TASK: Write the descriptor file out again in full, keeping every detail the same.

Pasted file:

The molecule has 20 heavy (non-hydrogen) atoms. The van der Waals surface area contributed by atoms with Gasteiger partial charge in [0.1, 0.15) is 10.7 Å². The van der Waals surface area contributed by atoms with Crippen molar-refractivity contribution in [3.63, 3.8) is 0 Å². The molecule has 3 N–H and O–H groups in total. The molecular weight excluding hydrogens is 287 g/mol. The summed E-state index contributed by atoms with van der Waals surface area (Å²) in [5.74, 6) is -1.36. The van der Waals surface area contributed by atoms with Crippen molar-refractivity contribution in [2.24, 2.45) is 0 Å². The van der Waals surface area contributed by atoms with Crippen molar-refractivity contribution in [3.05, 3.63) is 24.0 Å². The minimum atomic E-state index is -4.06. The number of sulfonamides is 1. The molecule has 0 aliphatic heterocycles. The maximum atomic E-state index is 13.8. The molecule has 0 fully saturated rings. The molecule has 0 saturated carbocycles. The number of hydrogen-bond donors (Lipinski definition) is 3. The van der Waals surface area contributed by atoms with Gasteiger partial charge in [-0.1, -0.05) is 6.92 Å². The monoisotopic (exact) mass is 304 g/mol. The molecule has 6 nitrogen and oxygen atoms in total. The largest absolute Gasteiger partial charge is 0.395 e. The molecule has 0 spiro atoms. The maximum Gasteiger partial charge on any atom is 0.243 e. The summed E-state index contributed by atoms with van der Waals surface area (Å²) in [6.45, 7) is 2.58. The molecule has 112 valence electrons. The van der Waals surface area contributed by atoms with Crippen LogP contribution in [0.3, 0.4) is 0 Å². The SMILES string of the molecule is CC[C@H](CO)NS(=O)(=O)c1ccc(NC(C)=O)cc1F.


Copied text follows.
The molecule has 20 heavy (non-hydrogen) atoms. The van der Waals surface area contributed by atoms with Gasteiger partial charge in [0.1, 0.15) is 10.7 Å². The van der Waals surface area contributed by atoms with Crippen molar-refractivity contribution in [3.63, 3.8) is 0 Å². The molecule has 3 N–H and O–H groups in total. The molecular weight excluding hydrogens is 287 g/mol. The summed E-state index contributed by atoms with van der Waals surface area (Å²) in [5.74, 6) is -1.36. The van der Waals surface area contributed by atoms with Crippen molar-refractivity contribution in [2.24, 2.45) is 0 Å². The van der Waals surface area contributed by atoms with Crippen molar-refractivity contribution in [3.05, 3.63) is 24.0 Å². The minimum atomic E-state index is -4.06. The number of sulfonamides is 1. The molecule has 0 aliphatic heterocycles. The maximum atomic E-state index is 13.8. The molecule has 0 fully saturated rings. The molecule has 0 saturated carbocycles. The number of hydrogen-bond donors (Lipinski definition) is 3. The van der Waals surface area contributed by atoms with Gasteiger partial charge in [-0.1, -0.05) is 6.92 Å². The monoisotopic (exact) mass is 304 g/mol. The molecule has 6 nitrogen and oxygen atoms in total. The largest absolute Gasteiger partial charge is 0.395 e. The molecule has 0 spiro atoms. The maximum Gasteiger partial charge on any atom is 0.243 e. The summed E-state index contributed by atoms with van der Waals surface area (Å²) in [6.45, 7) is 2.58. The molecule has 112 valence electrons. The van der Waals surface area contributed by atoms with Crippen LogP contribution in [0.3, 0.4) is 0 Å². The SMILES string of the molecule is CC[C@H](CO)NS(=O)(=O)c1ccc(NC(C)=O)cc1F.